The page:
97.Radioactive Source Notifications – Trans-frontier shipments

98.Radioactive waste treatment and disposal

99.Rail franchising rules

100.Rail markets and operator licensing

101.Recognition of insolvency proceedings in EU Member States

102.Renewable Energy Directive

103.Rules on applicable law in civil & commercial cross border claims

104.Sentencing – taking convictions into account

105.State Aid

106.Statistics

107.Strategic Environmental Assessment (SEA) Directive

108.Tissues and cells

109.Uniform fast-track procedures for certain civil and commercial claims (uncontested

debts, small claims)

110.Victim’s rights measures (criminal cases)

111.Voting rights and candidacy rules for EU citizens in local government elections

 

When you see the full list like this, I think the potential damage to devolution becomes clear.

Finally, what difference will Scotland refusing consent make? If the Tories refuse to amend the bill to satisfy the devolved administrations and they then refuse consent, the UK Parliament could block the Bill but only if the DUP and the Scottish Tories break ranks. If that does not happen the bill will go through, politely noting the dissent from Scotland and Wales, and perhaps be implemented as it stands. You could argue, of course, that this would create a constitutional crisis and be a gift to the Yes campaign. Of course, Brexit may not happen at all. See these:

http://www.independent.co.uk/news/business/news/brexit-latest-might-not-happen-morgan-stanley-report-city-forecast-eu-economists-a7930296.html

http://www.independent.co.uk/news/uk/politics/brexit-latest-news-uk-leave-eu-euro-lord-michael-heseltine-tory-peer-conservative-single-currency-a7959836.html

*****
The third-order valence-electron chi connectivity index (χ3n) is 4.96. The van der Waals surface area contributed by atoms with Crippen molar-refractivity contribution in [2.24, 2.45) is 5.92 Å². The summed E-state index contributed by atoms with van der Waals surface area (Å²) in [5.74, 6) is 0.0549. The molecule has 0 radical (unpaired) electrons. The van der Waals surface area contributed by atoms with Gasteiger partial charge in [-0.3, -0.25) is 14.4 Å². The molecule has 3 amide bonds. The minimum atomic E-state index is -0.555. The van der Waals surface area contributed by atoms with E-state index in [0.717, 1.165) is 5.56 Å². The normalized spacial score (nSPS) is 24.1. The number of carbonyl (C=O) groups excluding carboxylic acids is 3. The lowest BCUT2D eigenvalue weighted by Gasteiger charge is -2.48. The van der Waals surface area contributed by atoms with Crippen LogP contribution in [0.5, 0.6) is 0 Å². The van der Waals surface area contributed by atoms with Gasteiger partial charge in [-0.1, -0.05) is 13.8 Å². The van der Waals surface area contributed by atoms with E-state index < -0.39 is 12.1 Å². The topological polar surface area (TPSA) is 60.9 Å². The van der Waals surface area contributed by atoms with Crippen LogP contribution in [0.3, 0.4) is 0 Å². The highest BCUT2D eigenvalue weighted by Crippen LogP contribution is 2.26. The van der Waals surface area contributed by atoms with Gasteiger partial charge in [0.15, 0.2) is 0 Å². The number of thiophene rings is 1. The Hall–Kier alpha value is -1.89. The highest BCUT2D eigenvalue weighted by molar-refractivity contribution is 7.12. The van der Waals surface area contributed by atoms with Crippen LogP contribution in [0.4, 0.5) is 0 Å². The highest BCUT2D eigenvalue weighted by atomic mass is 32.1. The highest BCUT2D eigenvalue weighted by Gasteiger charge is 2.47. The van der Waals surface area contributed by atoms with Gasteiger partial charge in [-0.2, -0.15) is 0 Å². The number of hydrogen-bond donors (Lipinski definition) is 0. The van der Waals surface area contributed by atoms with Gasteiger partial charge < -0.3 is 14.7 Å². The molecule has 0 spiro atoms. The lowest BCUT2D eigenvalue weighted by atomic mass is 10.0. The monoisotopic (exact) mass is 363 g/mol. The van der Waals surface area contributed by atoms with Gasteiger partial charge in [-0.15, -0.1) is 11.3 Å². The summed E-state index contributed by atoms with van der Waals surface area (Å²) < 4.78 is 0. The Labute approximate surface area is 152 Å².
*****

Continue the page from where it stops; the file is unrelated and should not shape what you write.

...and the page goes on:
https://www.theguardian.com/politics/2017/jul/28/britain-should-fight-for-second-brexit-referendum-malta-pm

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6 thoughts on “Scottish Government will say NO to any power grab in the EU withdrawal bill. Up to 111 powers are at risk. Will it make any difference though?

      • TSD October 17, 2017 / 5:03 pm

        I’ve let my blogging lapse but when I reblog The Wee Ginger Dug I get around 25 readers that day. I don’t know which countries they’re from, though. I keep telling myself that I should start blogging again but never seem to get round to it!

        Liked by 1 person

  1. gavin October 17, 2017 / 6:34 pm

    For British nationalists, centralising UK power back to Westminster is every bit as important as leaving the EU. For them devolution was an historic mistake, and it’s not just the Tories who feel this: witness the response of Gordon Brown when Labour lost Holyrood, or the petulance expressed when new Nuclear power stations could no longer be foisted on Scotland. Mr Corbyn has already stated he seems no need for differing legal systems in the UK. BBC North Britain was quite happy to dub Gove the UK Fish and Ag Minister.

    We can aw’ be Jock Tamsin’s bairns, or…………our mater and pater can be May/Corbyn…….perish the thocht.

    Liked by 1 person

    • johnrobertson834 October 18, 2017 / 7:19 am

      I can’t help but like Corbyn but as you point out, I need to remember he’s still a Unionist. Nice Unionists are more dangerous because they can seduce the Scottish working classes

      Like